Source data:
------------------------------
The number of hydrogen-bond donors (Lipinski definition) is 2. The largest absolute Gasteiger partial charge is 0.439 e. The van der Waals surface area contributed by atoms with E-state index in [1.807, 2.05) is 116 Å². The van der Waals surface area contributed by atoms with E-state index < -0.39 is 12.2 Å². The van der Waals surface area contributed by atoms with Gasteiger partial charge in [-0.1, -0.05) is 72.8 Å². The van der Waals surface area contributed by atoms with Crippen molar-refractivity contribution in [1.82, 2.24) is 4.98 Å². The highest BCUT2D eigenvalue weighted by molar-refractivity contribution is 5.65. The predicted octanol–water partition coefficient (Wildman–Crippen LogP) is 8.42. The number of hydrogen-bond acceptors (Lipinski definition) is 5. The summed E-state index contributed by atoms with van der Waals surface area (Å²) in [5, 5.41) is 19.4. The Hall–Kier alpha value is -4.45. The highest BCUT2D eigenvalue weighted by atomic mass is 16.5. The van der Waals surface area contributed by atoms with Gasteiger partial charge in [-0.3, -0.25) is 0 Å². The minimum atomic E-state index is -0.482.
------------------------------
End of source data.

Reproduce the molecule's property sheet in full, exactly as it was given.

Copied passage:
The number of hydrogen-bond donors (Lipinski definition) is 2. The largest absolute Gasteiger partial charge is 0.439 e. The van der Waals surface area contributed by atoms with E-state index in [1.807, 2.05) is 116 Å². The van der Waals surface area contributed by atoms with E-state index < -0.39 is 12.2 Å². The van der Waals surface area contributed by atoms with Gasteiger partial charge in [-0.1, -0.05) is 72.8 Å². The van der Waals surface area contributed by atoms with Crippen molar-refractivity contribution in [1.82, 2.24) is 4.98 Å². The highest BCUT2D eigenvalue weighted by molar-refractivity contribution is 5.65. The predicted octanol–water partition coefficient (Wildman–Crippen LogP) is 8.42. The number of hydrogen-bond acceptors (Lipinski definition) is 5. The summed E-state index contributed by atoms with van der Waals surface area (Å²) in [5, 5.41) is 19.4. The Hall–Kier alpha value is -4.45. The highest BCUT2D eigenvalue weighted by atomic mass is 16.5. The van der Waals surface area contributed by atoms with Gasteiger partial charge in [-0.3, -0.25) is 0 Å². The minimum atomic E-state index is -0.482.